Search results for: women-and-humor-in-classical-greece

Women and Humor in Classical Greece

Author : Dolores O'Higgins
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Women in Ancient Greece

Author : Paul Chrystal
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Examines women whose influence was positive, as well as those whose reputations were more notoriousSupremely well researched from many different historical sourcesSuperbly illustrated with photographs and drawings Women in Ancient Greece is a much-needed analysis of how women behaved in Greek society, how they were regarded, and the restrictions imposed on their actions. Given that ancient Greece was very much a man’s world, most books on ancient Greek society tend to focus on men; this book redresses the imbalance by shining the spotlight on that neglected other half. Women had significant roles to play in Greek society and culture – this book illuminates those roles. Women in Ancient Greece asks the controversial question: how far is the assumption that women were secluded and excluded just an illusion? It answers it by exploring the treatment of women in Greek myth and epic; their treatment by playwrights, poets and philosophers; and the actions of liberated women in Minoan Crete, Sparta and the Hellenistic era when some elite women were politically prominent. It covers women in Athens, Sparta and in other city states; describes women writers, philosophers, artists and scientists; it explores love, marriage and adultery, the virtuous and the meretricious; and the roles women played in death and religion. Crucially, the book is people-based, drawing much of its evidence and many of its conclusions from lives lived by historical Greek women.

Women and Comedy

Author : Peter Dickinson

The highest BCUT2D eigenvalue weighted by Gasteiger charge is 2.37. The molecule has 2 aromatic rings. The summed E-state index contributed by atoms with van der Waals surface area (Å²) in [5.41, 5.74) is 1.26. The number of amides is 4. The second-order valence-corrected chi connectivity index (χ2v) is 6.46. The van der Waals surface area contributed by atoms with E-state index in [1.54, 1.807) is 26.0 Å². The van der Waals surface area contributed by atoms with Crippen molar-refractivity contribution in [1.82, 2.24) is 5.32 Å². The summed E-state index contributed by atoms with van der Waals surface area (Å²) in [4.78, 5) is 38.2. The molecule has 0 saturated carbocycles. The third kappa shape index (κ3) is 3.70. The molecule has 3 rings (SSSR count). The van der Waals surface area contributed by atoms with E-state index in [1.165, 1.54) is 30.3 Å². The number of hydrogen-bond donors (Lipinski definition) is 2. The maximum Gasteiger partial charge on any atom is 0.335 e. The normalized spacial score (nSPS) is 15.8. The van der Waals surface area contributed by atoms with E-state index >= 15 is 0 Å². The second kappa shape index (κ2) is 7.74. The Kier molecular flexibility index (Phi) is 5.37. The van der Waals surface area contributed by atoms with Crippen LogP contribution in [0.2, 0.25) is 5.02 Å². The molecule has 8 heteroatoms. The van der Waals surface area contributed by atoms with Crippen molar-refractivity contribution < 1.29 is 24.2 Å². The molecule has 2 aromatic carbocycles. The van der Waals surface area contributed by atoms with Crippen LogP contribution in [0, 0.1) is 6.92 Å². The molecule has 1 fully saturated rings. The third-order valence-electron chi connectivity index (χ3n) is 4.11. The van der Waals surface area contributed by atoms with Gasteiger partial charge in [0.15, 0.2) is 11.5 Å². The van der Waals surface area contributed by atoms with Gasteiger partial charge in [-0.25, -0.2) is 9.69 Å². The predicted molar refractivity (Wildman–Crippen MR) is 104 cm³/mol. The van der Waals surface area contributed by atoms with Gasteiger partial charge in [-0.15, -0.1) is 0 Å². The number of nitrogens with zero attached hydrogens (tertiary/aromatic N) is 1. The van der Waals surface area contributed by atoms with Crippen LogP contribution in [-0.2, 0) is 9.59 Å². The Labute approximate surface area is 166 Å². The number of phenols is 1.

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Women and Comedy: History, Theory, Practice presents the most current international scholarship on the complexity and subversive potential of women’s comedic speech, literature, and performance. Earlier comedy theorists such as Freud and Bergson did not envision women as either the agents or audiences of comedy, only as its targets. Only more recently have scholarly studies of comedy begun to recognize and historicize women’s contributions to—and political uses of—comedy. The essays collected here demonstrate the breadth of current scholarship on gender and comedy, spanning centuries of literature and a diversity of methodologies. Through a reconsideration of literary, theatrical, and mass media texts from the Classical period to the present, Women and Comedy: History, Theory, Practice responds to the historical marginalization and/or trivialization of both women and comedy. The essays collected in this volume assert the importance of recognizing the role of women and comedy in order to understand these texts, their historical contexts, and their possibilities and limits as models for social engagement. In the spirit of comedy itself, these analyses allow for opportunities to challenge and reevaluate the theoretical approaches themselves.